The whole point of the post was to say that the range loss when towing with an EV is going to be pretty much the same as the range loss with the ICE vehicle - there's nothing mysterious about EVs that make them significantly better or worse at towing.
Fair enough. Just so we understand each other, regen breaking is a form of slowing the car down without using the normal fricken brakes. It’s does not ‘’add’’ range to your truck.
 

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Fair enough. Just so we understand each other, regen breaking is a form of slowing the car down without using the normal fricken brakes. It’s does not ‘’add’’ range to your truck.
That is not correct. At least in an any of the EV's I've driven over the past 10 years. If you coast down a 5 mile hill, using Regen all the way down, you absolutely gain range back. Regen is charging the battery, just as if you plugged it in, just from a different source. In any case, if you coast far enough, you WILL add range back to the vehicle.
 

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It’s does not ‘’add’’ range to your truck.
And again, I did not say that. I said that using the brakes on the trailer will lessen the amount of energy you recover from regenerative braking, thus "somewhat reducing" your range while towing.

An EV with regenerative brakes will have a greater range than an EV without, because regenerative braking recovers some fraction of the energy that was originally expended to accelerate the EV. The fraction of energy recovered will be lower when some of the braking is done by dissipative brakes on the trailer.
 

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And again, I did not say that. I said that using the brakes on the trailer will lessen the amount of energy you recover from regenerative braking, thus "somewhat reducing" your range while towing.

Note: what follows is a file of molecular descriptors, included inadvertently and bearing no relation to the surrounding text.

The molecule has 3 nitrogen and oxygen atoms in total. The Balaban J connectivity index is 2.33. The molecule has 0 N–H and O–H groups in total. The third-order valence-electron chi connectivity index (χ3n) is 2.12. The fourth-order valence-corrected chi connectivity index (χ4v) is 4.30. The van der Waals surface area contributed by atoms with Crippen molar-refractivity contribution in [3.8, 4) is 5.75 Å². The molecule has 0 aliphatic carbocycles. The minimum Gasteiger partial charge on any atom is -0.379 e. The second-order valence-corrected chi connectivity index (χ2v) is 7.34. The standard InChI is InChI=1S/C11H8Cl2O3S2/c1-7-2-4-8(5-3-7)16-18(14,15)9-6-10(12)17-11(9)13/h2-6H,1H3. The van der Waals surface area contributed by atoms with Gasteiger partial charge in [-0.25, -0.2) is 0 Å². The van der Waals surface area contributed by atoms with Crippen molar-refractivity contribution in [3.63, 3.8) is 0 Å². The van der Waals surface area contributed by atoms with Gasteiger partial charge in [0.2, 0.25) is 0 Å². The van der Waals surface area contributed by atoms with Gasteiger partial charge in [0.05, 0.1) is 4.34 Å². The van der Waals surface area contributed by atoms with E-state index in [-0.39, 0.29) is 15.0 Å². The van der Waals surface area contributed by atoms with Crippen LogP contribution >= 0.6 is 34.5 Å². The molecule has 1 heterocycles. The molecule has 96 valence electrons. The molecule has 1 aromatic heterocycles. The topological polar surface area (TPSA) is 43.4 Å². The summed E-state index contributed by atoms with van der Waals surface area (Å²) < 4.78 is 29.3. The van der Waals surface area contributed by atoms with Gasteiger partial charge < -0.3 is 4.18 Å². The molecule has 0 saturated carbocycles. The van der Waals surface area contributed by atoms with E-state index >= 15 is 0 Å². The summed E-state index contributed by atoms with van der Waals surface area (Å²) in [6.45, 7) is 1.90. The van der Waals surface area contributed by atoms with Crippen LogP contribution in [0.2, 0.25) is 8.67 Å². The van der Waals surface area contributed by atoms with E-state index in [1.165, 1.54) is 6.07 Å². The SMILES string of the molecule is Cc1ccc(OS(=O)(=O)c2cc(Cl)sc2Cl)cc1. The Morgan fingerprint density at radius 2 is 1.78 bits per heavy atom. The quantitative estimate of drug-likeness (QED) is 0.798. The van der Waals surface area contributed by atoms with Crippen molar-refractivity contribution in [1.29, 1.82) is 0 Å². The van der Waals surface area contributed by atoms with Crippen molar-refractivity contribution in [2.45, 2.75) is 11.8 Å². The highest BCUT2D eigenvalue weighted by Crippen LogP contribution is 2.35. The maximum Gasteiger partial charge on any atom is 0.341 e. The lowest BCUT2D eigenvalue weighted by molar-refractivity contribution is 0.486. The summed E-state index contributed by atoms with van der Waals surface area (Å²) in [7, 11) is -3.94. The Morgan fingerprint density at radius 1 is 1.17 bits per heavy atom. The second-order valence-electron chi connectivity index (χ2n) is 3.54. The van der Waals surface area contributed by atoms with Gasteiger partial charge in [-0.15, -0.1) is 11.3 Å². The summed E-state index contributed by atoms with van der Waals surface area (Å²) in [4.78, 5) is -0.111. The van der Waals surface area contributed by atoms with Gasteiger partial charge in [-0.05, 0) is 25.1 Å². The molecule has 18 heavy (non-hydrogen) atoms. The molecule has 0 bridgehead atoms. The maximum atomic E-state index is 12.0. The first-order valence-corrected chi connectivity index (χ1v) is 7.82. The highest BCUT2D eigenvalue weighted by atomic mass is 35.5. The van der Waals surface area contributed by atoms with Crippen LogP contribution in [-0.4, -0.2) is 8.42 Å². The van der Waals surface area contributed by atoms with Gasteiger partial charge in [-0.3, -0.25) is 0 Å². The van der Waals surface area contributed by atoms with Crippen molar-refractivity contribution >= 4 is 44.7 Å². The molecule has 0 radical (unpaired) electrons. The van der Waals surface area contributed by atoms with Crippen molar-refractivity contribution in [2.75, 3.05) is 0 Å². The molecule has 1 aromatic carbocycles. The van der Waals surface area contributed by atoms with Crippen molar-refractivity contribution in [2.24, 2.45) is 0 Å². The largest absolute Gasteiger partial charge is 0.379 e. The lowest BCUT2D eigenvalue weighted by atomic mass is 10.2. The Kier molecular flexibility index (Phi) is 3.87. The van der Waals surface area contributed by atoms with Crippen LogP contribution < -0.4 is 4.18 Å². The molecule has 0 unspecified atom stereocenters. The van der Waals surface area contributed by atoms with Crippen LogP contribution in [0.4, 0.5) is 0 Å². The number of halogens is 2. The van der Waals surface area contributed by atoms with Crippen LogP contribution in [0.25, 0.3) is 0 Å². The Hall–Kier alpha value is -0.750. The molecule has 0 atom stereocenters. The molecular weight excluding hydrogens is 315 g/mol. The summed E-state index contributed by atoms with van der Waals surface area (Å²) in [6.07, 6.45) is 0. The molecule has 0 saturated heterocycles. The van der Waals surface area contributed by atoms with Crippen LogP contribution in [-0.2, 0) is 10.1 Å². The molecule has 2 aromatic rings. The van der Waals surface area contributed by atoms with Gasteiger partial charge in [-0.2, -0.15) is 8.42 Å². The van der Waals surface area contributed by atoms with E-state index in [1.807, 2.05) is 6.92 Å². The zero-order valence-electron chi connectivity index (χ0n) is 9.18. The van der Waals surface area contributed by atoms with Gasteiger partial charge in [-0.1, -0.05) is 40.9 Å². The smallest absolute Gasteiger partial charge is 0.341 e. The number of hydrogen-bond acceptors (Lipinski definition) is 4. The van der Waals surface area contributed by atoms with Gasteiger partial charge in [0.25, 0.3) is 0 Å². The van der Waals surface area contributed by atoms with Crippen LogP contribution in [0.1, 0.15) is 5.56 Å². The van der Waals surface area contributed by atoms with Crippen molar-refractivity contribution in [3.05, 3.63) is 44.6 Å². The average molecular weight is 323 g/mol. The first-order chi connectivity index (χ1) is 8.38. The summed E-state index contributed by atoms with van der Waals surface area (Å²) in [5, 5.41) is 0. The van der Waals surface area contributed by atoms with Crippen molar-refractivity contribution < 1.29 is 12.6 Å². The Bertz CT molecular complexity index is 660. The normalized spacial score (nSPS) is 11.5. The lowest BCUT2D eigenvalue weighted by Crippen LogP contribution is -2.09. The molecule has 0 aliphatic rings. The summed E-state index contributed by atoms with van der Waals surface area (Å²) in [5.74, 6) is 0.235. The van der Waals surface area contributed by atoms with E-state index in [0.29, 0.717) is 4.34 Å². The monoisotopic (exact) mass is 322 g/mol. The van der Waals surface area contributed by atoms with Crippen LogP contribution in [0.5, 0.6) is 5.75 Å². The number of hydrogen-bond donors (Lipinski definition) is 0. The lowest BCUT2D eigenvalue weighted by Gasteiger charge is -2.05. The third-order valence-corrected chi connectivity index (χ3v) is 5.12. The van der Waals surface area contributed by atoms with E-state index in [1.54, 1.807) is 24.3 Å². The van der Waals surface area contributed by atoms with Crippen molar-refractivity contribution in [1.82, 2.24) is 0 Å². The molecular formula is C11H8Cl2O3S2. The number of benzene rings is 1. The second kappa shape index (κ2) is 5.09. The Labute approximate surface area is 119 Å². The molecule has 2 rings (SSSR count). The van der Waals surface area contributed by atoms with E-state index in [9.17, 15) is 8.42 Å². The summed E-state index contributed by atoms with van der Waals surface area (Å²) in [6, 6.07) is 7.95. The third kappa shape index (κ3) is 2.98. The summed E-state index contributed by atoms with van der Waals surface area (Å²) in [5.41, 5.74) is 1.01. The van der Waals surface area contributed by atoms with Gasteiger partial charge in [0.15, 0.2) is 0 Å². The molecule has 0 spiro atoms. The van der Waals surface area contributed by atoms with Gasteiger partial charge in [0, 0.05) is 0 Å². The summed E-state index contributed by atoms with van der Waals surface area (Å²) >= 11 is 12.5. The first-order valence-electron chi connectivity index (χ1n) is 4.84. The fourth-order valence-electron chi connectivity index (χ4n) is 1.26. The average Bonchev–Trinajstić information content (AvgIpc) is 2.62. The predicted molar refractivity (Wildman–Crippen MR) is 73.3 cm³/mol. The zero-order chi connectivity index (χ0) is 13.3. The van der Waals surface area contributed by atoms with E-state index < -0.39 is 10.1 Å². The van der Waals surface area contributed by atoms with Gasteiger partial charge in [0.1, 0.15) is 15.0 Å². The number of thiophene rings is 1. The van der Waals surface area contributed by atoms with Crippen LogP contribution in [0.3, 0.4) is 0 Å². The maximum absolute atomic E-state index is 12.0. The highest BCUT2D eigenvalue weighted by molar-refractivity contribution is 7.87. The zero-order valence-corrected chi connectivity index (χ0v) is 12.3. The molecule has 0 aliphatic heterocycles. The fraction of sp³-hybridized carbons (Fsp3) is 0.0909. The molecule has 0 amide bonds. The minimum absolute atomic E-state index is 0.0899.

An EV with regenerative brakes will have a greater range than an EV without, because regenerative braking recovers some fraction of the energy that was originally expended to accelerate the EV. The fraction of energy recovered will be lower when some of the braking is done by dissipative brakes on the trailer.
Yea no. Sorry.
‘’I dont care how you rephrase it.
Regen will. Or add anything to your range meter. If we can agree on this one point. It’s a win win
 

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That is not correct. At least in an any of the EV's I've driven over the past 10 years. If you coast down a 5 mile hill, using Regen all the way down, you absolutely gain range back. Regen is charging the battery, just as if you plugged it in, just from a different source. In any case, if you coast far enough, you WILL add range back to the vehicle.
Geez. normal driving on the freeway or streets - Regen does nothing. Nothing.

if your going down a long mountain road, you will pick up some range depending on your SOC straying out. It’s not much.
for me.… going From 5200 feet to zero I can pick up 10-15 miles of range. That’s true. Coasting all the way down. It’s gone in a flash when the road zeros out.

thats it. You will not pick up range towing, you will not pick up range on the freeway and nit on the streets. Ever.
 

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Yea no. Sorry.
‘’I dont care how you rephrase it.
Regen will. Or add anything to your range meter. If we can agree on this one point. It’s a win win
I assume you meant to say "Regen will not add anything to your range meter"

You don't seem to understand what regen is - it's not just a fancy brake.

An electric motor can work two ways:
  1. As a motor, it can take electrical energy and change it into mechanical energy to push your vehicle forward, or
  2. As a generator, it can take mechanical energy and change it into electrical energy to charge your battery.
It is that second mode that we call regenerative braking - it will generate electricity, and in doing so will slow the truck down as it uses up some of the truck's momentum to generate the electricity.

The generated electricity goes straight back into your battery, adding to the amount of energy stored there.

As I said, you only get back a fraction of the energy, but you do get energy back. So your vehicle will travel further with regenerative braking that without. It's like one of those cash-back credit cards - you spend a lot of money but you get a few percent back, so you can buy more with the cash-back card than you could without. I never implied that the balance on the card would keep going down as you spend more. That's just silly.